What decriminalized cannabis looks like in Spain

What decriminalized cannabis looks like in Spain

Now that the issue of legalizing marijuana has become a central issue in recent years, many are wondering what is the best way to legalize the plant for recreational use. In Washington and Colorado, it is legal for people to smoke in their private residences. But many smokers, especially those of lower economic status and therefore more likely to be unfairly targeted by drug laws, live in smaller and more compacted housing sections that may make them reluctant to smoke at home.

Well, one way that all American states could institute marijuana legalization is to adopt Spain’s system. In Spain, they have places called “Cannabis Clubs,” where it is legal to both obtain and consume marijuana. Here, you will find a great review and description of a popular club in Barcelona. Also, because it is legal to smoke at home in Spain as well, a person can bring the cannabis that they’ve obtained at a club and bring it home, so long as it is completely concealed when they travel home.

Now, it’s important to note that Spain’s marijuana laws do have some flaws, and we shouldn’t copy the country’s rulings on the plant completely. For one, public consumption of marijuana is decriminalized (as I believe it should be in the United States as well), but the fine is about 300 Euros, or about $400, which is much too high of a fine for marijuana in America given the discriminatory nature of our drug enforcement.  Second, in order to obtain a permit to be in a marijuana club or consume the plant at all, they must pay 20 Euros and put some form of identification on record to the marijuana club.  I can’t speak from personal experience, but from what I know, if a tourist from outside the country wishes to obtain a marijuana permit, they would have to provide either a passport or some other form of ID so that the marijuana club can keep a photocopy of the ID on file.

While I don’t have a problem with a permit being necessary to be in the club, I don’t think that it should be required to smoke at home, so long as someone is of age, and I don’t think that it should cost the rough equivalent of $27.  Both of these beliefs are again centered around the fact that drug laws in the US are already too discriminatory against the poor, and such laws with us might be more of a problem in America than Spain. As to whether or not a permit to obtain marijuana or be in a club should be required — I think that’s up for debate. While many would understandably feel that it contradicts personal liberties (and it’s important to note that neither Washington nor Colorado requires a permit), it would be very intriguing to give our society the option to revoke a marijuana club or even consumption license if a person violated a marijuana law (such as driving under the influence or giving the plant to minors).

In Spain, the marijuana clubs are legitimate, and are set up quite nicely for anyone who enters.  Remember, it’s hard to find out the specifics of every single marijuana club, and I don’t have personal experience, but there are some facts about the clubs in general that seem pretty widespread. Inside, it’s completely legal to smoke, and the owners of the place can provide customers with bowls or papers to use for smoking, and, in some places, there are even game consoles to really make a smoker feel at home. It is possible to obtain the plant inside the club for a very low price of about $12-15 per gram, because Spain is close enough to legal growers in places like the Netherlands.  The low price of marijuana in Spanish clubs demonstrates what could happen in America if more people can grow and supply the plant, therefore letting the free market take over to drive down prices. (The other thing that Spanish marijuana clubs need to change is that it’s apparently illegal to “buy” cannabis inside. The club will give the customer the plant, and then “ask for a donation,” which is obviously a little ridiculous — let’s just call “buying” what it really is.)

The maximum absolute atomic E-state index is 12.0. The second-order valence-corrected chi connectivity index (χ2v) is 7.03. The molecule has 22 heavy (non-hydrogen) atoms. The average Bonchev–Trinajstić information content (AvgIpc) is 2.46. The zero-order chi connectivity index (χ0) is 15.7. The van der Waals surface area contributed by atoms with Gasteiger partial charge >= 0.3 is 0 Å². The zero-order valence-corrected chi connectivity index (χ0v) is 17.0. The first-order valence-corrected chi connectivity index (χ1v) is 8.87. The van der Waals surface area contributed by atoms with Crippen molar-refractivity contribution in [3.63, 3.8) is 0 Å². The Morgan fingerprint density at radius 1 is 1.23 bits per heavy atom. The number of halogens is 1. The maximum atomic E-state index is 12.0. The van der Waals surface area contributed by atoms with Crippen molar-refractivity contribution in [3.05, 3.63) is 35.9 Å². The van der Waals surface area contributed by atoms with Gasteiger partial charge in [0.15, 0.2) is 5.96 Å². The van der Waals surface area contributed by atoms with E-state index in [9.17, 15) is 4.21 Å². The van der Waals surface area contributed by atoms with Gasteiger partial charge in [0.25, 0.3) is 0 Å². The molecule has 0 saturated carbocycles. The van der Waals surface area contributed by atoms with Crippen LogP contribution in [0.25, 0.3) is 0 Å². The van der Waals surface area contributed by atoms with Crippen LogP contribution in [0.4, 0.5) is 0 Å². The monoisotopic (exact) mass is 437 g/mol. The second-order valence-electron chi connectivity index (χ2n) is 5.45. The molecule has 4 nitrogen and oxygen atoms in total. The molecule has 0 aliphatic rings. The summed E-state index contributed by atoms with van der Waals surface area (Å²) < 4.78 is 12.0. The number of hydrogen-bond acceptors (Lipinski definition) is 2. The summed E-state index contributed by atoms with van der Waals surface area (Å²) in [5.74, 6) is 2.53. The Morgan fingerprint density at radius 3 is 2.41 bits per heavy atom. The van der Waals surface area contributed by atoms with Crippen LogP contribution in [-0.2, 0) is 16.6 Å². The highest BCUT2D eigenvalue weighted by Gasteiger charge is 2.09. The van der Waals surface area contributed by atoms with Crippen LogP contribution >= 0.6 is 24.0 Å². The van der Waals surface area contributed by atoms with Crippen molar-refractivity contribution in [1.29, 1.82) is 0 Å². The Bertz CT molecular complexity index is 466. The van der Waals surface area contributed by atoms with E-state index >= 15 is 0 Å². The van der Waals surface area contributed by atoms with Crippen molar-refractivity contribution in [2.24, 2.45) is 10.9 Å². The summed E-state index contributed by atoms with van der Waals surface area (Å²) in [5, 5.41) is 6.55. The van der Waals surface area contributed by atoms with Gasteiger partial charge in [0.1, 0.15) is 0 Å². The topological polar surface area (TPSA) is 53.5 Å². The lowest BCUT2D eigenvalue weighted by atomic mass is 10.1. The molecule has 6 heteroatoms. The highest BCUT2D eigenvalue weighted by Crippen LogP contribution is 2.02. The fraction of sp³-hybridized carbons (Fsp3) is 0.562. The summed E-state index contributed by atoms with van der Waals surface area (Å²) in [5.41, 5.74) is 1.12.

I don’t see why America couldn’t adopt the Spanish policy. Many are concerned that legalizing marijuana would increase the idea in our society that smoking at just any time is a good idea, which could lower people’s work ethic.  Well, there is already an idea in society that a person shouldn’t drink a lot unless they are in a social situation, and the fact that bars and restaurants that serve alcohol are a big reason why, in my opinion. If we institute social places where people could go to consume marijuana, that could actually make more smokers believe that there is a specific time and place for marijuana consumption, which could alleviate the worries of many that our society is beginning to “encourage” marijuana use.  We would have to Americanize the clubs a little bit, of course.  For example, there has traditionally been more of a problem with driving while intoxicated in America than Europe, so we would probably encourage each club to partner with either a cab company or Uber, or at least make public transportation information very available inside the clubs.

But I think something like this could work. Setting up these types of marijuana clubs in the US would perfectly go along with the idea of legalizing but clearly regulating this plant.